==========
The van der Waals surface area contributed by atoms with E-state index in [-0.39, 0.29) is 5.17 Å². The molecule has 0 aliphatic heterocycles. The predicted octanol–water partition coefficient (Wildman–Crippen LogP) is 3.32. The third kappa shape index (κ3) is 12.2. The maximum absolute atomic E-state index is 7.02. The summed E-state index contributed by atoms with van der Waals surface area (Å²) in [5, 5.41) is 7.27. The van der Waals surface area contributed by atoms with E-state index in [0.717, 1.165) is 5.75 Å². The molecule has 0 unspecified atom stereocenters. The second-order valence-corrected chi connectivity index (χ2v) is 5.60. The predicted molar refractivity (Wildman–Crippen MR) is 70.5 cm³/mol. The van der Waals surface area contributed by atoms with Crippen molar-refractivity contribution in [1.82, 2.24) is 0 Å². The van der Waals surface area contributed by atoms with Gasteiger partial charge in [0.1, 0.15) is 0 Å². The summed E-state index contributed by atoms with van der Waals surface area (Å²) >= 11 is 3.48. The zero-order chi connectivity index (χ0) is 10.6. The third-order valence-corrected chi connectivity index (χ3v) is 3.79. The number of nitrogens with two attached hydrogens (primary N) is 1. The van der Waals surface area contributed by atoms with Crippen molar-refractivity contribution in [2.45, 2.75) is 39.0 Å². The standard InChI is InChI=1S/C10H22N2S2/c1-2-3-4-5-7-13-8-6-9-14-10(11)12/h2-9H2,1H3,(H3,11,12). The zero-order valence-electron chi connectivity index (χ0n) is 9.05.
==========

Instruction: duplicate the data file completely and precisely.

The van der Waals surface area contributed by atoms with E-state index in [-0.39, 0.29) is 5.17 Å². The molecule has 0 aliphatic heterocycles. The predicted octanol–water partition coefficient (Wildman–Crippen LogP) is 3.32. The third kappa shape index (κ3) is 12.2. The maximum absolute atomic E-state index is 7.02. The summed E-state index contributed by atoms with van der Waals surface area (Å²) in [5, 5.41) is 7.27. The van der Waals surface area contributed by atoms with E-state index in [0.717, 1.165) is 5.75 Å². The molecule has 0 unspecified atom stereocenters. The second-order valence-corrected chi connectivity index (χ2v) is 5.60. The predicted molar refractivity (Wildman–Crippen MR) is 70.5 cm³/mol. The van der Waals surface area contributed by atoms with Crippen molar-refractivity contribution in [1.82, 2.24) is 0 Å². The van der Waals surface area contributed by atoms with Gasteiger partial charge in [0.1, 0.15) is 0 Å². The summed E-state index contributed by atoms with van der Waals surface area (Å²) >= 11 is 3.48. The zero-order chi connectivity index (χ0) is 10.6. The third-order valence-corrected chi connectivity index (χ3v) is 3.79. The number of nitrogens with two attached hydrogens (primary N) is 1. The van der Waals surface area contributed by atoms with Crippen molar-refractivity contribution in [2.45, 2.75) is 39.0 Å². The standard InChI is InChI=1S/C10H22N2S2/c1-2-3-4-5-7-13-8-6-9-14-10(11)12/h2-9H2,1H3,(H3,11,12). The zero-order valence-electron chi connectivity index (χ0n) is 9.05.